Getting a Small Business Loan When the Bank Says No
NEW YORK (TheStreet) -- One of the greatest barriers in the search for business capital on Main Street is the labor-intensive underwriting process used by banks. Similar to the mortgage process, getting a business loan from a bank -- if by some miracle you are approved -- takes weeks or more from application submission to closing. For small businesses, the waiting game can put a crimp on operations.
Banks also place emphasis on a business owner's personal credit history when determining whether to approve or deny the loan. One slip up on the personal credit side could cost the business funding from a bank. Nor do banks like to lend to businesses unless they have been established for several years.
On Deck Capital seeks to remove these barriers to accessing capital by using a quicker, streamlined approach for business loans that emphasizes the financial health of a business in deciding whether the business is creditworthy. It takes into account business credit data, cash flow, payments to vendors and suppliers, public record information such as liens and bankruptcies and other variables, but not a personal credit check against the owner.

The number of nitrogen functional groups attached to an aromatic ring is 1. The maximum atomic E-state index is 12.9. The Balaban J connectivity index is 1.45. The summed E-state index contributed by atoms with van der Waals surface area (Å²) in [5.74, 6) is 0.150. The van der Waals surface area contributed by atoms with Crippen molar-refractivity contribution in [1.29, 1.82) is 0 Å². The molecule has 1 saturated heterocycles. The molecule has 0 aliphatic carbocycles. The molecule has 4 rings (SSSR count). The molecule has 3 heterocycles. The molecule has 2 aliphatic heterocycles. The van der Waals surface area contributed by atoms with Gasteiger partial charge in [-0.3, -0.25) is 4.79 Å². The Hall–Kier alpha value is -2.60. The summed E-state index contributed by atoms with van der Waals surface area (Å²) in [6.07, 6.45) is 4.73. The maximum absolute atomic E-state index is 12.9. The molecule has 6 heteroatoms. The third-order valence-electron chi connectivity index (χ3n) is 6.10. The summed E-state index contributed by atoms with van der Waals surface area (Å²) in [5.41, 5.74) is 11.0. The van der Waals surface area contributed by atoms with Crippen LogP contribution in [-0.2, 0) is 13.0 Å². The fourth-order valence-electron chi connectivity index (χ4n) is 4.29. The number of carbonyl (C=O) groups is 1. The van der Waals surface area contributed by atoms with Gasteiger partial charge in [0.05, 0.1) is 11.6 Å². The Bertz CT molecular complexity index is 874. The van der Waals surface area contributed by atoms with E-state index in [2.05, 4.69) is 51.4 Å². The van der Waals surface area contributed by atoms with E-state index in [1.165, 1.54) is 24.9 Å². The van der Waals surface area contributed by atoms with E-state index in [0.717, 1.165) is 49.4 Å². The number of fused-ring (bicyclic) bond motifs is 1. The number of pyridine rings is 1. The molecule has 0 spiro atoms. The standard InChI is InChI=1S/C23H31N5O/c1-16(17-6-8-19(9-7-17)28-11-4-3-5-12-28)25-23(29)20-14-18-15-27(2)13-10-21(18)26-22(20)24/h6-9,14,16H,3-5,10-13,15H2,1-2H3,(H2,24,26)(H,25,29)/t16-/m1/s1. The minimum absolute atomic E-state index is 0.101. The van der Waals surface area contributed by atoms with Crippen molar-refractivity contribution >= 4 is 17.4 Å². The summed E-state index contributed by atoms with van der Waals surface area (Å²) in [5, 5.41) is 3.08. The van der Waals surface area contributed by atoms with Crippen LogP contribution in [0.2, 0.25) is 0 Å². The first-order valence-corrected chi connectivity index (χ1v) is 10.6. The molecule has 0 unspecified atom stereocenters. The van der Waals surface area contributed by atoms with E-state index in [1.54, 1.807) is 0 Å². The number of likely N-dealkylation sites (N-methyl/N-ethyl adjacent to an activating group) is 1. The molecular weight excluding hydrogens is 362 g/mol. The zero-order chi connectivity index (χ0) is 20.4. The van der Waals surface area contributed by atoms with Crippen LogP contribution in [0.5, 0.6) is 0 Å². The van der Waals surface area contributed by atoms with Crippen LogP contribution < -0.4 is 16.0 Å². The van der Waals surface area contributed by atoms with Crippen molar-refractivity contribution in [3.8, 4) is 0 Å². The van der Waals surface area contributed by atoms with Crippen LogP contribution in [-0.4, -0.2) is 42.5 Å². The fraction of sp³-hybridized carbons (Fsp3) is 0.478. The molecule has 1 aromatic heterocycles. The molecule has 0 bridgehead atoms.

Applicants are usually given a response within one day; once approved, funding can come as fast as two days.
"We think that this type of lending ... will open up new markets," says Noah Breslow, On Deck Capital's CEO (Breslow has been with the company since its launch.)
On Deck, launched in 2007, services companies with revenue as little as $100,000 to as much as $5 million in revenue, but the company's sweet spot is a business with revenue of approximately $1.5 million and fewer than 10 employees. The business has to have been established for at least a year. Loan terms range from three to 18 months, from $5,000 to $150,000. The company is nearing $250 million in capital deployed to small businesses through its platform.